Embracing tension for energy and creativity in interdisciplinary research

Community member post by Liz Clarke and Rebecca Freeth

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Liz Clarke (biography)

Tensions inevitably arise in inter- and transdisciplinary research. Dealing with these tensions and resulting conflicts is one of the hardest things to do. We are meant to avoid or get rid of conflict and tension, right? Wrong!

Tension and conflict are not only inevitable; they can be a source of positivity, emergence, creativity and deep learning. By tension we mean the pull between the seemingly contradictory parts of a paradox, such as parts and wholes, stability and chaos, and rationality and creativity. These tensions can foster interpersonal conflict, particularly when team members treat the apparent contradictions as if only one was ‘right’. Continue reading

A guide for interdisciplinary researchers: Adding axiology alongside ontology and epistemology

Community member post by Peter Deane

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Peter Deane (biography)

Can philosophical insights be useful for interdisciplinary researchers in extending their thinking about the role of values and knowledge in research? More broadly, can a model or heuristic simplify some of the complexity in understanding how research works?

It’s common for interdisciplinary researchers to consider ontology and epistemology, two major arms of philosophical inquiry into human understanding, but axiology – a third major arm – is oft overlooked.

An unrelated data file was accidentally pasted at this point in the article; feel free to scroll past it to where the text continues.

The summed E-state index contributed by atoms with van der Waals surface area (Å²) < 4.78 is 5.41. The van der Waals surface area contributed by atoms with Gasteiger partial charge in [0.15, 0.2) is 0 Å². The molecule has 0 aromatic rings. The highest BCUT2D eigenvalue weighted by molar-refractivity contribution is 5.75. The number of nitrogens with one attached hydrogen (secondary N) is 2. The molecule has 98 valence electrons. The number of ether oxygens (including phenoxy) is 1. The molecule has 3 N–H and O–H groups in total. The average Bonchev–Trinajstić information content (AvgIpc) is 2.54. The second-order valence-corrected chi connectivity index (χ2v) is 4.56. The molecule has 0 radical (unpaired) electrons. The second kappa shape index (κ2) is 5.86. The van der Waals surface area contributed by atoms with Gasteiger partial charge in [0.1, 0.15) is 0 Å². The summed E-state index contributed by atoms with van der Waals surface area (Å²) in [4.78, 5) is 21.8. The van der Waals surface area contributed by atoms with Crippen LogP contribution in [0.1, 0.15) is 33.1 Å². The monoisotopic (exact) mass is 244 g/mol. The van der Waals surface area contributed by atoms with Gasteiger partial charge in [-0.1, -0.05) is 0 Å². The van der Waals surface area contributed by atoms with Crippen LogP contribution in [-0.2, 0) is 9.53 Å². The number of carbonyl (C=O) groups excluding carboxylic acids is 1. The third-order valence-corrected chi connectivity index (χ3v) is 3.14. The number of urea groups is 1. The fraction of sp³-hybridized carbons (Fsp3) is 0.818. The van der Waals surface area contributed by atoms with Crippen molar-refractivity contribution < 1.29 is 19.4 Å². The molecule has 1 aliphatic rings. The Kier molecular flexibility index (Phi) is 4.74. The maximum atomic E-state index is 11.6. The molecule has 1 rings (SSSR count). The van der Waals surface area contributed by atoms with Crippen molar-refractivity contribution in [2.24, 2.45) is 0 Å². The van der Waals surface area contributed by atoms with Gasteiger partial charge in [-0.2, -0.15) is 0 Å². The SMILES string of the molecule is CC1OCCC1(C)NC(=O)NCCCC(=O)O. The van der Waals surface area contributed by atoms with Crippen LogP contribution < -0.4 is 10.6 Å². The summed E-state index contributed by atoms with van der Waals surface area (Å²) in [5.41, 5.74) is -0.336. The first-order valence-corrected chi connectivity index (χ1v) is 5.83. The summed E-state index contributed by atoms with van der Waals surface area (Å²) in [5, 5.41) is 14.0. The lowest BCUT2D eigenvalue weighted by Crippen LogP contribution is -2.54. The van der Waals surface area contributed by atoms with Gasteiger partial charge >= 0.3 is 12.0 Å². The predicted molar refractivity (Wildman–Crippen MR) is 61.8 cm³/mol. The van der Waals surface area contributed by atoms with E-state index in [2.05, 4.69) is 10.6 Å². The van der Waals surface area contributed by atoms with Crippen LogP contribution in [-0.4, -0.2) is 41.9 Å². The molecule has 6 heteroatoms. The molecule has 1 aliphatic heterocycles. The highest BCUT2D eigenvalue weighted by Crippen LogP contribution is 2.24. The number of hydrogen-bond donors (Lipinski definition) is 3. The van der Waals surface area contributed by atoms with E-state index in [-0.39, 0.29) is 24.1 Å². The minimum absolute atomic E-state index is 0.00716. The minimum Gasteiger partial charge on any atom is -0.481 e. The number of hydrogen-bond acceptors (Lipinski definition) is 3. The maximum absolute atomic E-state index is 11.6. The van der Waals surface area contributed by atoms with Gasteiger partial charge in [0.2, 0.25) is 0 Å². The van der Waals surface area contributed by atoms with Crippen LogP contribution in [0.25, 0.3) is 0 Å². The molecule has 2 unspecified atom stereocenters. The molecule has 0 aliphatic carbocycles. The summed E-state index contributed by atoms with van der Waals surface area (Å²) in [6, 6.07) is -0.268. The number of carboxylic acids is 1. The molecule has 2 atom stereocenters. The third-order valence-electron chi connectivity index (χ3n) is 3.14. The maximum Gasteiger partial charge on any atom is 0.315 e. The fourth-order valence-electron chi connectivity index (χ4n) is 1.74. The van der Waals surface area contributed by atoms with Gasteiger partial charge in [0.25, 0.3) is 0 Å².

I start by describing axiology, then detail work by Michael Patterson and Daniel Williams (1998) who place axiology alongside ontology and epistemology. The outcome herein is to cautiously eject and then present a part of their work as a heuristic that may help interdisciplinary researchers to extend understanding on philosophical commitments that underlie research. Continue reading

A guide to ontology, epistemology, and philosophical perspectives for interdisciplinary researchers

Community member post by Katie Moon and Deborah Blackman

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Katie Moon (biography)

How can understanding philosophy improve our research? How can an understanding of what frames our research influence our choices? Do researchers’ personal thoughts and beliefs shape research design, outcomes and interpretation?

These questions are all important for social science research. Here we present a philosophical guide for scientists to assist in the production of effective social science (adapted from Moon and Blackman, 2014). Continue reading